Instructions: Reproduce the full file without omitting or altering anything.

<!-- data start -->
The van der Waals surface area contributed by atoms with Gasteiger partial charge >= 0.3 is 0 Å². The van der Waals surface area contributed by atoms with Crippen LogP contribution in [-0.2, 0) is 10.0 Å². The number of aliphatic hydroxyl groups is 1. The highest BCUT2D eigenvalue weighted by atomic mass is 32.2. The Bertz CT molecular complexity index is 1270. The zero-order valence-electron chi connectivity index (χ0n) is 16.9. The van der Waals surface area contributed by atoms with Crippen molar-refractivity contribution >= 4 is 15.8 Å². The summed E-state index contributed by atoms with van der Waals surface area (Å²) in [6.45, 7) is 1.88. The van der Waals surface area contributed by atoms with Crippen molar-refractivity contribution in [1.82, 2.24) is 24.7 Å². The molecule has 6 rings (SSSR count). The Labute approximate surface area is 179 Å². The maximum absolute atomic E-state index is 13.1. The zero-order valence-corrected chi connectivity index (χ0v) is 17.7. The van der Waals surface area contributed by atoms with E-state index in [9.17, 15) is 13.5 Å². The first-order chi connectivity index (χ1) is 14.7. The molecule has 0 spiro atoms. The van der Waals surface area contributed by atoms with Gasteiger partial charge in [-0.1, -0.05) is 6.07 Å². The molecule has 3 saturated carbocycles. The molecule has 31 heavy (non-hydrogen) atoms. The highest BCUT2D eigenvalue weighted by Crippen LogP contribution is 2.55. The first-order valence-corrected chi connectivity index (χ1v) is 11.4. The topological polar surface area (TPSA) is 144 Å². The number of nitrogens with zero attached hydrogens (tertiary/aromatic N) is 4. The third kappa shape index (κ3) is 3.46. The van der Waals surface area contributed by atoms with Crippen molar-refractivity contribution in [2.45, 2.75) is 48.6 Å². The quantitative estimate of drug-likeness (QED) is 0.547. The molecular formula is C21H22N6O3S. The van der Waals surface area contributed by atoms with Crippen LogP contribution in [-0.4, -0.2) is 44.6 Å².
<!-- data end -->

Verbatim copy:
The van der Waals surface area contributed by atoms with Gasteiger partial charge >= 0.3 is 0 Å². The van der Waals surface area contributed by atoms with Crippen LogP contribution in [-0.2, 0) is 10.0 Å². The number of aliphatic hydroxyl groups is 1. The highest BCUT2D eigenvalue weighted by atomic mass is 32.2. The Bertz CT molecular complexity index is 1270. The zero-order valence-electron chi connectivity index (χ0n) is 16.9. The van der Waals surface area contributed by atoms with Crippen molar-refractivity contribution >= 4 is 15.8 Å². The summed E-state index contributed by atoms with van der Waals surface area (Å²) in [6.45, 7) is 1.88. The van der Waals surface area contributed by atoms with Crippen molar-refractivity contribution in [1.82, 2.24) is 24.7 Å². The molecule has 6 rings (SSSR count). The Labute approximate surface area is 179 Å². The maximum absolute atomic E-state index is 13.1. The zero-order valence-corrected chi connectivity index (χ0v) is 17.7. The van der Waals surface area contributed by atoms with E-state index in [9.17, 15) is 13.5 Å². The first-order chi connectivity index (χ1) is 14.7. The molecule has 0 spiro atoms. The van der Waals surface area contributed by atoms with Gasteiger partial charge in [-0.1, -0.05) is 6.07 Å². The molecule has 3 saturated carbocycles. The molecule has 31 heavy (non-hydrogen) atoms. The highest BCUT2D eigenvalue weighted by Crippen LogP contribution is 2.55. The first-order valence-corrected chi connectivity index (χ1v) is 11.4. The topological polar surface area (TPSA) is 144 Å². The number of nitrogens with zero attached hydrogens (tertiary/aromatic N) is 4. The third kappa shape index (κ3) is 3.46. The van der Waals surface area contributed by atoms with Crippen molar-refractivity contribution in [2.45, 2.75) is 48.6 Å². The quantitative estimate of drug-likeness (QED) is 0.547. The molecular formula is C21H22N6O3S. The van der Waals surface area contributed by atoms with Crippen LogP contribution in [-0.4, -0.2) is 44.6 Å².